LFM: Thanks for the clarification and glimpse into the future of NewMR. I struggle with removing myself as the center of attention with the various GreenBook initiatives I am involved with as well, and I know the lines between the two can get very blurry indeed. With that in mind, what do you think it says about the state of our industry that grassroots efforts like NewMR, MRGA, NGMR, and GreenBook Blog have emerged as significant influencers and change agents rather than that occurring via industry trade organizations?

RP: I think it is getting easier for new initiatives to spring up, especially when driven by a small number of committed people. But I think there are some great initiatives from established organisations, for example Research-Live (from the UK’s MRS) is a great resource for researchers, ESOMAR’s webinars attract good audiences, and AMSRS have turned their LinkedIn group into a really useful sounding board – along with many other examples. However, I think there is much more the traditional organisations can and should do.

LFM: You talk a lot about “co-creating the future of market research”, but have been very public in your view that MR may not exist as we know it in the future. What is your vision of the future of market research and how do you think we’ll get there?

RP: Predictions are very tricky, especially about the future! However, my feeling is that market research will become a skill set, rather than a market sector. I think Big Data, the integration of multi-sources of data, such as CRM, Voice of the Customer, behavior tracking and so on will create new buyers and new vendors, market researchers will have a role to play, but not as a separate industry, but as integrated components.

LFM: I share that opinion, and that leads us to an interesting segue: data privacy. As you mentioned and thanks to your leadership, NewMR and GreenBook are putting on a debate regarding Data Privacy on 8/22 in response to the recent MRS discussion paper and the Guidelines published by ESOMAR and CASRO. As MR increasingly becomes methodologically agnostic and aligns with Business Intelligence as part of that “Big Data” model, we’re going to run into this issue more and more. Some elements of these policies being put forth smack of misguided protectionism efforts to me; what is your take on the issue of data privacy and the efforts by industry trade orgs to codify policies that harkens back to an earlier era that might not be relevant anymore?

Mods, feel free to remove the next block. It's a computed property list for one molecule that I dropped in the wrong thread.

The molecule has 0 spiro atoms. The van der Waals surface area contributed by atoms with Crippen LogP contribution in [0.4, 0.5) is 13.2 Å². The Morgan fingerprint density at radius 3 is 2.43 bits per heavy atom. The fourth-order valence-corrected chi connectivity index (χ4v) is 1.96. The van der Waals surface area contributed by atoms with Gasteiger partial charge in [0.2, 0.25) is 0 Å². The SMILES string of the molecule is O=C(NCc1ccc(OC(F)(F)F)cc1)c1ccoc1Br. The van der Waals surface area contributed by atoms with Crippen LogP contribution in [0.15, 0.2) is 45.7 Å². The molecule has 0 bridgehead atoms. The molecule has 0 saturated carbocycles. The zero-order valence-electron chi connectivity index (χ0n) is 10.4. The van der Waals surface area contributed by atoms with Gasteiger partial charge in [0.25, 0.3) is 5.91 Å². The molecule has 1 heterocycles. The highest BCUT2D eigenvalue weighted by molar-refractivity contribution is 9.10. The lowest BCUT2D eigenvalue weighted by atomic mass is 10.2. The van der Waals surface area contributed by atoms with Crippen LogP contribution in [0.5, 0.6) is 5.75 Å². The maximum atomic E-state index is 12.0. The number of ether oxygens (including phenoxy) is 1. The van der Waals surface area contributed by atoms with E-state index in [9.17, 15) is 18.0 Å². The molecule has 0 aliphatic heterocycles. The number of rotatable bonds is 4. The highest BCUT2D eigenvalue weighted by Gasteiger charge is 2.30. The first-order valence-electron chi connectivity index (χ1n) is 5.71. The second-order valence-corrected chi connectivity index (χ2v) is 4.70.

RP: I think the key problem is that the trade bodies are trying to keep the idea of what market research is constant and are therefore trying to define an ever growing range of things as Not market research. If they keep with that paradigm then the vast majority of what market research companies do will be classified as not market research – which is a nonsense.

LFM: In looking at the submitted synopses for the Festival of NewMR it does indeed look like it’s going to be a great event. What else do you have planned for the Festival? Any other events and activities being planned in addition to the core virtual conference?

RP:  We are still looking to define all of the details of the Fringe and the competitions, such as last year’s Poster and Video competitions, but some of the key events are already taking shape. On the Monday there will be a training event targeted at a time zone that covers Jakarta to Istanbul. On the Friday there is going to be an innovation competition, hosted via GreenBook, which will allocate cash to the best idea.

LFM: This week has seen some dramatic news coming out of the U.K. (among many other countries) related to civil disorder linked to economic declines. If we’re entering into another “batten down the hatches” period of economic contraction as it seems we might be, in your opinion what should the market research industry expect to see happen and what can we do to effectively weather the storm and possibly even prosper?

RP: The UK ‘riots’ had very little to do with economic issues and more to do with cultural issues, and in particular the damage wrought by capitalism and the selling of unobtainable dreams of conspicuous consumption. However, we are certainly traveling in interesting economic times. Faster, cheaper, more flexible research is going to be more important than ever, which is one of several reasons why I think that community panels have such a bright future. At an industry level, market research needs to be less expensive, less focused on ‘value added’, and it needs to focus on delivering what clients needed. Yes, there is a market for high-end, insight driven consultancy, but it will be an ever smaller part of the pie.

LM: This has been great Ray, thanks! We’ve talked a lot about work, but I know you’re involved with more than just market research stuff. What are some of the things you have going on not related to MR?

RP: Outside of MR? Well the next up is a charity run of about 30 miles on August 17th, I’m raising money for a breast cancer awareness charity called Coppafeel, people can check it out at After that I am away with my three nearly grown-up children for a holiday (26, 21, and 19 years), then it’s back to work, back to playing rugby, and preparing a dissertation to finish a masters course I am taking.

LM: Sounds like a great cause followed by a fun time Ray; I hope you have a great time at both. Thanks again for your time and best of luck in your new adventures!